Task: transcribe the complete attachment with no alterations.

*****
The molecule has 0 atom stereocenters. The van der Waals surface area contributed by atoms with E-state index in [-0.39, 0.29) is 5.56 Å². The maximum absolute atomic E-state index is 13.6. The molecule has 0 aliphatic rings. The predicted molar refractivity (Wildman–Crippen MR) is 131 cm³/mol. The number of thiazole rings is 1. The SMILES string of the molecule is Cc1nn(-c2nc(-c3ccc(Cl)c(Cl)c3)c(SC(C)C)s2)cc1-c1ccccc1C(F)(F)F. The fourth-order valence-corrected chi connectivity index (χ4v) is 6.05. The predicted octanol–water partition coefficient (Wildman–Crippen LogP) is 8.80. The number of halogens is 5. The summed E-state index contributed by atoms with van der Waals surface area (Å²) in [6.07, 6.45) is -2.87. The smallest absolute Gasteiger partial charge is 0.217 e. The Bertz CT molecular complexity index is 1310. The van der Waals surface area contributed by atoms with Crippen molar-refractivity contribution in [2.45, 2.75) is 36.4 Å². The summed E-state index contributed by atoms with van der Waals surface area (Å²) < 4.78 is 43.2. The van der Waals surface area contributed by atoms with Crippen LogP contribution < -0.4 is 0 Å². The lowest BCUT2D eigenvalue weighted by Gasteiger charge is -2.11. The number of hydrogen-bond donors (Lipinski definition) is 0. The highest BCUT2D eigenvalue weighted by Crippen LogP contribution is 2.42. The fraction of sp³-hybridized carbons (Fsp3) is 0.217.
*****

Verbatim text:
The molecule has 0 atom stereocenters. The van der Waals surface area contributed by atoms with E-state index in [-0.39, 0.29) is 5.56 Å². The maximum absolute atomic E-state index is 13.6. The molecule has 0 aliphatic rings. The predicted molar refractivity (Wildman–Crippen MR) is 131 cm³/mol. The number of thiazole rings is 1. The SMILES string of the molecule is Cc1nn(-c2nc(-c3ccc(Cl)c(Cl)c3)c(SC(C)C)s2)cc1-c1ccccc1C(F)(F)F. The fourth-order valence-corrected chi connectivity index (χ4v) is 6.05. The predicted octanol–water partition coefficient (Wildman–Crippen LogP) is 8.80. The number of halogens is 5. The summed E-state index contributed by atoms with van der Waals surface area (Å²) in [6.07, 6.45) is -2.87. The smallest absolute Gasteiger partial charge is 0.217 e. The Bertz CT molecular complexity index is 1310. The van der Waals surface area contributed by atoms with Crippen molar-refractivity contribution in [2.45, 2.75) is 36.4 Å². The summed E-state index contributed by atoms with van der Waals surface area (Å²) < 4.78 is 43.2. The van der Waals surface area contributed by atoms with Crippen LogP contribution < -0.4 is 0 Å². The lowest BCUT2D eigenvalue weighted by Gasteiger charge is -2.11. The number of hydrogen-bond donors (Lipinski definition) is 0. The highest BCUT2D eigenvalue weighted by Crippen LogP contribution is 2.42. The fraction of sp³-hybridized carbons (Fsp3) is 0.217.